Sunday, January 29, 2012

David Hockney and me

Tablecloth design - Brushes

Living Room -Brushes program

Daisy using "Glowdraw" on iphone
I just read an article in the Financial Times about digital painting by David Hockney.  He has recently hung a show at the Royal Academy of Art in the U.K.   Hockney was asked several years ago to create a show entitled Spring. During three springs he became intensely familiar with the day-to-day changes in the landscape near his home, before, in a few frenetic months last year, painting the 52 works that comprise "The Arrival of Spring in Woldgate, East Yorkshire, in 2011".  These works were drawn on an Ipad!  They were drawn so they could be printed to scale and reproduced in large format.  The largest painting is a 15 meter oil painting, of purple and ochre tree trunks and outsize luscious leaves.  The article doesn't make it clear if this painting was conceived on the ipad and completed in the studio.  The show consists of very large prints from the Ipad drawings.  www.royalacademy.org.uk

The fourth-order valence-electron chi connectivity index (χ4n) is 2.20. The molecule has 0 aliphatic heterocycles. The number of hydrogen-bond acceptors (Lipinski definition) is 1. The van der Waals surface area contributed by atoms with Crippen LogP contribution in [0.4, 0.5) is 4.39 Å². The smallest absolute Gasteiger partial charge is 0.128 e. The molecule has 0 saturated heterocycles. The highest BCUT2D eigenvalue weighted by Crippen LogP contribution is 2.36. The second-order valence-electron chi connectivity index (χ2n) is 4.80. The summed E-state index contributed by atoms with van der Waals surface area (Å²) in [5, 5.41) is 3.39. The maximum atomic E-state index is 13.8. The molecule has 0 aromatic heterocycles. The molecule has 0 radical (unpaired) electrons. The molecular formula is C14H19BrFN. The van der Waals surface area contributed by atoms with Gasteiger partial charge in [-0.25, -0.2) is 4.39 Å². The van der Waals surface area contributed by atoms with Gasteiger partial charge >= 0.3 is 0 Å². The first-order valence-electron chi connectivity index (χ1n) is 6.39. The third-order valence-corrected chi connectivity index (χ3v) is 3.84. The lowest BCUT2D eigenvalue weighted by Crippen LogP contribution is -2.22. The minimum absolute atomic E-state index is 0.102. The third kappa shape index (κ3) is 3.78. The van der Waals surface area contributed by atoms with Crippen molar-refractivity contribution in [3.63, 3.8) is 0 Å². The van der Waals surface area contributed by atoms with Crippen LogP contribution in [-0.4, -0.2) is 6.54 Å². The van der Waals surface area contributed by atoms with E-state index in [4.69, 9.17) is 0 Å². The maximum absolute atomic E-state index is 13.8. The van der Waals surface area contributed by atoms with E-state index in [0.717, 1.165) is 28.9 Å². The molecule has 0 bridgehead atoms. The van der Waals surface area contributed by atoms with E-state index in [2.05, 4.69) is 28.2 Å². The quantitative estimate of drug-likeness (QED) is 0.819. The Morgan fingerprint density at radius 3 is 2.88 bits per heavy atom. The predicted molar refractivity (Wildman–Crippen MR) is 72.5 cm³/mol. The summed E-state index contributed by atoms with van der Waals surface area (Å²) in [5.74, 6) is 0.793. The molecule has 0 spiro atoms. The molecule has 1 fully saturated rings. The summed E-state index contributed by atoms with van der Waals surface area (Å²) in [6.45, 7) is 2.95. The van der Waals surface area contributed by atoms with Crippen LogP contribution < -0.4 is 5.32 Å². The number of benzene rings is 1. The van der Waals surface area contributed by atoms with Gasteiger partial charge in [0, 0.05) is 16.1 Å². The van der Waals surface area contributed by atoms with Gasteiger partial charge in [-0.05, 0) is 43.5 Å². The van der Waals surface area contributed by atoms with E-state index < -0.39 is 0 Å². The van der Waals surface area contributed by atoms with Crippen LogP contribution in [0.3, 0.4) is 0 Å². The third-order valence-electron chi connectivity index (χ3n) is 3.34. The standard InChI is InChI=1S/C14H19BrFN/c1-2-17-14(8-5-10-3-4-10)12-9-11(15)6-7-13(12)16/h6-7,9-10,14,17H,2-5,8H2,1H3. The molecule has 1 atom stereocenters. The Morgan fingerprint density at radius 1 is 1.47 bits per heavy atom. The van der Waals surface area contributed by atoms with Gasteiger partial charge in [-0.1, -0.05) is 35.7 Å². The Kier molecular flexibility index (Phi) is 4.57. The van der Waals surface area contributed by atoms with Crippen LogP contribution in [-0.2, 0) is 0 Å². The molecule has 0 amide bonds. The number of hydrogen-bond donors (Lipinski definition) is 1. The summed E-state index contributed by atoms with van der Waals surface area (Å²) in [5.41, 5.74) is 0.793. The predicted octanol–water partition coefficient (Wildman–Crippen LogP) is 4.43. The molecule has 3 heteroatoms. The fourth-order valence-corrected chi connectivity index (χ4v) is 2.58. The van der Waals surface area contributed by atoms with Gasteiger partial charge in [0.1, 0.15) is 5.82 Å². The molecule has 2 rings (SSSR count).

The latest program I am using to draw with is call "Brushes". I hope to, someday, be as proficient as Hockney on this wonderful tool.  The difference, besides talent, is that he uses a stylus and so far I have been painting with my finger.  The finger is always available but clunky, and you can't see under your finger!
Once the painting is finished and saved, all the steps used to make the drawing can be replayed-very fast; it shows all the color choices, erasures and then the final product. I hope you enjoy this art, it's not as easy as it looks.  The living room took a couple of hours to produce and seconds to replay.

2 comments:

  1. Nice work, Pat. I especially like the interior and tablecloth. I've got Brushes also. Another good one is Sketchbook Pro. I'm wondering too if it's possible to create a high rez image for reproduction at that size on ipad.

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  2. Hi Kris,
    I am commenting on the blog, so anyone who reads this will know to click on the link to the show at the Royal Academy where they can actually see the size of the art on the wall. Look particularly at the wall where a man is standing in front of the work applying it to the wall. Pat

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